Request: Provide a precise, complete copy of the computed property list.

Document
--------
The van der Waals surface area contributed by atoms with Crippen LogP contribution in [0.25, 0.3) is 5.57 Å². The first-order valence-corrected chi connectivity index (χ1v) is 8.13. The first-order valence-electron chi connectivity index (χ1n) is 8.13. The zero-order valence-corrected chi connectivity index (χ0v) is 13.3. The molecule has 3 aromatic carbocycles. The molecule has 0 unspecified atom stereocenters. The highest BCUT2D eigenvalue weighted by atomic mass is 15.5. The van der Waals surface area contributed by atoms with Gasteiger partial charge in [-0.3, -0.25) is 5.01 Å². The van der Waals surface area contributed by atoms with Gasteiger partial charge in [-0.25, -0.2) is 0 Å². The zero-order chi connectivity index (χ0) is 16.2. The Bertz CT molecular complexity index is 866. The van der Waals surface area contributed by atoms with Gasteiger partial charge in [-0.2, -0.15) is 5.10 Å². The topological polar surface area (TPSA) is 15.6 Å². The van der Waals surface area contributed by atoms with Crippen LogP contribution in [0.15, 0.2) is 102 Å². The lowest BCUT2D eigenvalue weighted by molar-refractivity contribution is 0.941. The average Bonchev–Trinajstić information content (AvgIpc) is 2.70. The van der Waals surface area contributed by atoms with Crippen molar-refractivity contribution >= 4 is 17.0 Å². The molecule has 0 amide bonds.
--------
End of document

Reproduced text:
The van der Waals surface area contributed by atoms with Crippen LogP contribution in [0.25, 0.3) is 5.57 Å². The first-order valence-corrected chi connectivity index (χ1v) is 8.13. The first-order valence-electron chi connectivity index (χ1n) is 8.13. The zero-order valence-corrected chi connectivity index (χ0v) is 13.3. The molecule has 3 aromatic carbocycles. The molecule has 0 unspecified atom stereocenters. The highest BCUT2D eigenvalue weighted by atomic mass is 15.5. The van der Waals surface area contributed by atoms with Gasteiger partial charge in [-0.3, -0.25) is 5.01 Å². The van der Waals surface area contributed by atoms with Gasteiger partial charge in [-0.25, -0.2) is 0 Å². The zero-order chi connectivity index (χ0) is 16.2. The Bertz CT molecular complexity index is 866. The van der Waals surface area contributed by atoms with Gasteiger partial charge in [-0.2, -0.15) is 5.10 Å². The topological polar surface area (TPSA) is 15.6 Å². The van der Waals surface area contributed by atoms with Crippen LogP contribution in [0.15, 0.2) is 102 Å². The lowest BCUT2D eigenvalue weighted by molar-refractivity contribution is 0.941. The average Bonchev–Trinajstić information content (AvgIpc) is 2.70. The van der Waals surface area contributed by atoms with Crippen molar-refractivity contribution >= 4 is 17.0 Å². The molecule has 0 amide bonds.